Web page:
During Title 32 activations, the federal government—in this case, the Federal Emergency Management Agency and the Department of Homeland Security—funds Guard efforts, but troops are still serving within their home states.
The price tag of this activation will ultimately hinge on how many Guard personnel are utilized for it and how long the tasking lasts, National Guard Bureau Chief USAF Gen. Joseph Lengyel told reporters on March 22, noting it averages between $8 million to $9 million a month to activate 1,000 Guardsmen, “depending on what they’re doing.”
Lengyel said these Title 32 forces could get to work immediately, noting that “they won’t be given any mission sets that they don’t have the appropriate equipment and personal protective equipment to engage with in a safe manner.”
Last week, Lengyel said he felt this type of Guard activation was preferable to a federal, or Title 10, activation in the fight against the new coronavirus, since it gives Guard personnel the ability to support law enforcement within their states.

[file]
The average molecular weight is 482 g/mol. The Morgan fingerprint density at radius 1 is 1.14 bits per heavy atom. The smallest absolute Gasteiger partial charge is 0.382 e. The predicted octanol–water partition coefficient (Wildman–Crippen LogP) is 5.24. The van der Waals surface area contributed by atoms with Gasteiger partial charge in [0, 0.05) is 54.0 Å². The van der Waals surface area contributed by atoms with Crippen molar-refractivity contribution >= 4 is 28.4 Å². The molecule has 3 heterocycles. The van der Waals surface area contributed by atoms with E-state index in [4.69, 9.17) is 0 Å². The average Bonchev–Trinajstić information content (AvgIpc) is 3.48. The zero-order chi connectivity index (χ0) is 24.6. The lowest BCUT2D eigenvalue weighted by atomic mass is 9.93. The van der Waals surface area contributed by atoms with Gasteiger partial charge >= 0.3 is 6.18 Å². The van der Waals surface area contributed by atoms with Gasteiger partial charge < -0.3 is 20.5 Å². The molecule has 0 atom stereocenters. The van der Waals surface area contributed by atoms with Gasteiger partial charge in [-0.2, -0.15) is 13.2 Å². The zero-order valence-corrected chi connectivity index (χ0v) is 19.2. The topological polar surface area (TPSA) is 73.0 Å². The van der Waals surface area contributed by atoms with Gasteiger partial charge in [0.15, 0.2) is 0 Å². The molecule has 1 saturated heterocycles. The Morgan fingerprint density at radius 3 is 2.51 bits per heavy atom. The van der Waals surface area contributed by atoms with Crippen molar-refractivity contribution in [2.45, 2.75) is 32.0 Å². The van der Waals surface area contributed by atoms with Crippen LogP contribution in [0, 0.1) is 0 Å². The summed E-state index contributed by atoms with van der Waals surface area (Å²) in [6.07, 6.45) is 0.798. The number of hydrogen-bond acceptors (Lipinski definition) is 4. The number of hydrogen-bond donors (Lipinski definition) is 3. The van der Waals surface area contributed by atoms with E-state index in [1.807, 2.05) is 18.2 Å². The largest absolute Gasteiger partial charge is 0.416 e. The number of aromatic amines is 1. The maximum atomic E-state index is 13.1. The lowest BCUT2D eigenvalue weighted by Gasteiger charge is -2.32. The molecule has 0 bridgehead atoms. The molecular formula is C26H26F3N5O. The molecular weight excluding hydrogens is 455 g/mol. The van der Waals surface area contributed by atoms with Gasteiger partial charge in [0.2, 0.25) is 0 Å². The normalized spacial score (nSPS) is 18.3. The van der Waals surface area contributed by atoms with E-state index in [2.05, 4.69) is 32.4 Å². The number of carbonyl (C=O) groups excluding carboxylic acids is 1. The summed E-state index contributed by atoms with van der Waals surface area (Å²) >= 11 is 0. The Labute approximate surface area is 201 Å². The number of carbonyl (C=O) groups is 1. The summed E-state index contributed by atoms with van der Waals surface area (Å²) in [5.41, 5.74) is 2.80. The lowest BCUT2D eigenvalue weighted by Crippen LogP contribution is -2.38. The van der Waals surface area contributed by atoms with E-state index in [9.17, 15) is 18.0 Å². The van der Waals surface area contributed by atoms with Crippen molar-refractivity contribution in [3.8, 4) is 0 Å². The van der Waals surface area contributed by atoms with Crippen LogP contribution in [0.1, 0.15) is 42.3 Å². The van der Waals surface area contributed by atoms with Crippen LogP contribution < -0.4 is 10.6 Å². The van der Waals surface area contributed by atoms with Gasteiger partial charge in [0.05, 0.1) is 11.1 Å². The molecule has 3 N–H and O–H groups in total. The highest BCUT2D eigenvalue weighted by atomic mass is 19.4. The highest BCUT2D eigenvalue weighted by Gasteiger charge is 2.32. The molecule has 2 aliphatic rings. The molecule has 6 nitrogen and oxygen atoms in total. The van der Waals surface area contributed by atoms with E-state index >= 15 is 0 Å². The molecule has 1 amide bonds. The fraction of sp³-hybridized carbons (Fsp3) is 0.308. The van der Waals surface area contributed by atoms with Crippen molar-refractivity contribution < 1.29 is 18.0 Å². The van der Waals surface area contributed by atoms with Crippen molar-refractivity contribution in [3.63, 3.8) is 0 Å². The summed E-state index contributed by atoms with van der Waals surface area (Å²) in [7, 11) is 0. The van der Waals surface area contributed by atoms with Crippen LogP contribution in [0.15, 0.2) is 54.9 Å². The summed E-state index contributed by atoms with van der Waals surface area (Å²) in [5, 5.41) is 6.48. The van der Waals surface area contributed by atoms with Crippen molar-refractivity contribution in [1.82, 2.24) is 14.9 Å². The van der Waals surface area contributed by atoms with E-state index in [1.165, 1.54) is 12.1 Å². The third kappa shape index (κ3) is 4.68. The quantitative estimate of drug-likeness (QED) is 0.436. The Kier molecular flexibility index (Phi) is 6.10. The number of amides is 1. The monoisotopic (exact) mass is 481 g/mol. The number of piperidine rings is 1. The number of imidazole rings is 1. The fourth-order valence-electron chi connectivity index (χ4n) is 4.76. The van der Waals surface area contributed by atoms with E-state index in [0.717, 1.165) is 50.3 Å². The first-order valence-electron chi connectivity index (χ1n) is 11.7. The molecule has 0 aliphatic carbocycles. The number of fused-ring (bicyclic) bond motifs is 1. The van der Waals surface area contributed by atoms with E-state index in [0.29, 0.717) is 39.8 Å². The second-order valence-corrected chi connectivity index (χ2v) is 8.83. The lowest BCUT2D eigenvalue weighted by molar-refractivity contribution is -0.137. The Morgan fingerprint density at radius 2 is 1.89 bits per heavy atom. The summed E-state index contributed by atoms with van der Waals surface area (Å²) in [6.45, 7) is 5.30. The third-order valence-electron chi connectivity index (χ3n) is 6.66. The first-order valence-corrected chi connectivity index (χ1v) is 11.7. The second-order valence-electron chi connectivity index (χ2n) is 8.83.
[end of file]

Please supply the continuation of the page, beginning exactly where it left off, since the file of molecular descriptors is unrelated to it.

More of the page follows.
As of early March 22, 7,300 Guard troops were activated in support of their states’ pandemic responses, the Bureau said.
Lengyel said he doesn’t expect the activation to impact the Guard’s other missions around the world, including operations in the U.S. Central Command and U.S. Indo-Pacific Command areas of responsibility.